The Journalism and Written Media Independent Panel of Experts released a report that they had provided to the Federal government relating to the 2019 federal budget and the proposals on journalism.   Here is a copy of the report.  As well here are minutes of their meetings

The report makes a good case for the urgency of the issue:

The Panel wants to stress that this program alone will not be enough to prevent the disappearance of many essential sources of information, especially small local news media outlets that are not covered by the Budget 2019 measures and that are extremely vulnerable. Other support programs should be considered. It has been well-documented that the written news media industry is in crisis. It is estimated that foreign-owned digital media such as Google and Facebook will take $7 billion in advertising dollars out of the Canadian economy this year. Daily newspaper ad revenues are half what they were a decade ago. According to data compiled by the Local News Research Project, more than 250 Canadian news outlets have closed in the past decade. The Public Policy Forum’s Shattered Mirror report found one-third of journalism jobs disappeared in Canada over a six-year span. Digital-only news outlets are not filling the gap, and foreign-owned digital companies are not funding the creation of Canadian news in any significant way, despite benefiting from the work done by traditional news outlets. The tax credits program, as positive as it is, will not suffice to counter these disastrous effects.

The report suggests “In the interests of moving quickly, we have recommended that the tax credits be implemented and administered directly by the Canada Revenue Agency. We have recommended that the Government appoint an advisory body, with members drawn from the faculty of post-secondary journalism schools across Canada, to assist the Minister of National Revenue with this program.”

They also suggested that the government ramp up spending on advertising in newspapers. 

“While Government help is welcome, it does not replace Government advertising or compensate for its disappearance. We urge the Government to make a commitment to spend a substantial portion of its annual advertising budget in written news media, as it once did. News outlets in print and digital formats reach larger audiences than ever. They efficiently reach Canadians and are an effective way of communicating important public messages. Yet the Government spends little on these platforms, while directing money to foreign-owned digital companies that do not fund Canadian newsrooms. “

The report then includes

-Proposed interpretation rules and definitions for Qualified Canadian Journalism Organizations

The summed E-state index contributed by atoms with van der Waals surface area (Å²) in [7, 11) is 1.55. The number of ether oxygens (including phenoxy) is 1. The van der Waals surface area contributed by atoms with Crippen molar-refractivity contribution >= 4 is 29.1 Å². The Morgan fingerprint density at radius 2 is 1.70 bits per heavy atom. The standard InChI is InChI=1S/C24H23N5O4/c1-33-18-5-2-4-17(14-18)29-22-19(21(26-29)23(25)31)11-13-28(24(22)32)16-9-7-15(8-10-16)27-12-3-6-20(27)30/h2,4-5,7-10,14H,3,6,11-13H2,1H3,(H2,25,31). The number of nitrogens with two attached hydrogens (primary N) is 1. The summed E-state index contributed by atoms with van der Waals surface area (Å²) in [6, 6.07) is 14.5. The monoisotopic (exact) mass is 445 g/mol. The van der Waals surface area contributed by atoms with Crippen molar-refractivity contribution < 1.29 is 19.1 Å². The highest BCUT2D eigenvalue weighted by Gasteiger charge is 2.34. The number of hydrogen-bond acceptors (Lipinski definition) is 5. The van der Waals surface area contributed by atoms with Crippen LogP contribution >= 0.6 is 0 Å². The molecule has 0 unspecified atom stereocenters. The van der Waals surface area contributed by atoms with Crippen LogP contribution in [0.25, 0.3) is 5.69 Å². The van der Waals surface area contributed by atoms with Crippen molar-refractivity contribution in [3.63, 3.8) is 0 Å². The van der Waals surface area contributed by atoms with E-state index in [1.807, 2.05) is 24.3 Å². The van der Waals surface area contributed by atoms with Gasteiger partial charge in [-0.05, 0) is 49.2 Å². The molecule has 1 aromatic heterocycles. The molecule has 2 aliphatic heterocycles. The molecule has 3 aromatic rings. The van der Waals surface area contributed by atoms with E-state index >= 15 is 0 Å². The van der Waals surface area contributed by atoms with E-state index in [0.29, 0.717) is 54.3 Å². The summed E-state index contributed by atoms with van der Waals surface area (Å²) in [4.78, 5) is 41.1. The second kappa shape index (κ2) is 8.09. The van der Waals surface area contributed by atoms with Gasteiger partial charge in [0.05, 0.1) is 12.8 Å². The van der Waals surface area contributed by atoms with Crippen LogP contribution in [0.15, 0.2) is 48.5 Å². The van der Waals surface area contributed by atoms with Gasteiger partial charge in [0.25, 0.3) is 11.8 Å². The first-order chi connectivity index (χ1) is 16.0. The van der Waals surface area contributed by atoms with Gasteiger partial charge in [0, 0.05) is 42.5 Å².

-Proposed structure of an advisory panel to assist in assessing the eligibility of Qualified Canadian Journalism Organizations

-General recommendations of the Journalism and Written Media Independent Panel of Experts

-an Appendix “A” on Les Amis du Devoir

On the subject of Les Amis du Devoir, there was recently in the Globe and Mail an opinion piece entitled “Ottawa’s approach to supporting charitable media foundations is uncharitable – and self-defeating“.  It deals with The Friends of Le Devoir which is a non-profit so is not able to issue official donation receipts and therefore they argue they cannot fundraise as much. Not sure if I agree with everything they suggest especially since a registered charity could be set up under the current rules to do various activities that relate to journalism such as investigative journalism and many other areas.  In fact, in the report it identifies the objects of The Friends of Le Devoir as being “1. raise funds for Le Devoir Inc.; 2. give prize money to journalism students; and, 3. hold public debates on the state of the media/freedom of the press.”  The first item is not charitable but the second and third may be charitable and there are many parts of journalism that are charitable.  If a large paper is only receiving about $500,000 to 1 million in donations per year (ie a small amount in comparison to the newspapers overall budget) it should not be too difficult to establish a registered charity and have the charity hire the newspaper to implement certain charitable projects using a “structured arrangement” with “direction and control”.  It is unlikely that any Finance proposal is going to allow unlimited donations to be used to support for-profit companies.

The Finance proposals on supporting journalism are convoluted, complicated, cumbersome, bureaucratic and although the subsidies of employees will probably be very useful for some newspapers the parts dealing with the new qualified donee category will probably not be that useful for many organizations.  For an industry that is in severe decline, the offers little after a 4-year process of discussion.  The fault is not only with Finance.   In reality although many foundations say they are interested in improving journalism, their commitment is tepid and few major gifts in Canada involve journalism.  The amount that can actually be raised through philanthropy may be smaller than many anticipate and in many cases crowdfunding that relies on a large number of small donors and does not involve registered charities may even be more effective.  As well for decades newspapers and others have had the ability to create affiliated charities that could fund certain activities and many of them have not done that and they prefer to wait years or decades for a “windfall” from Finance that may never appear.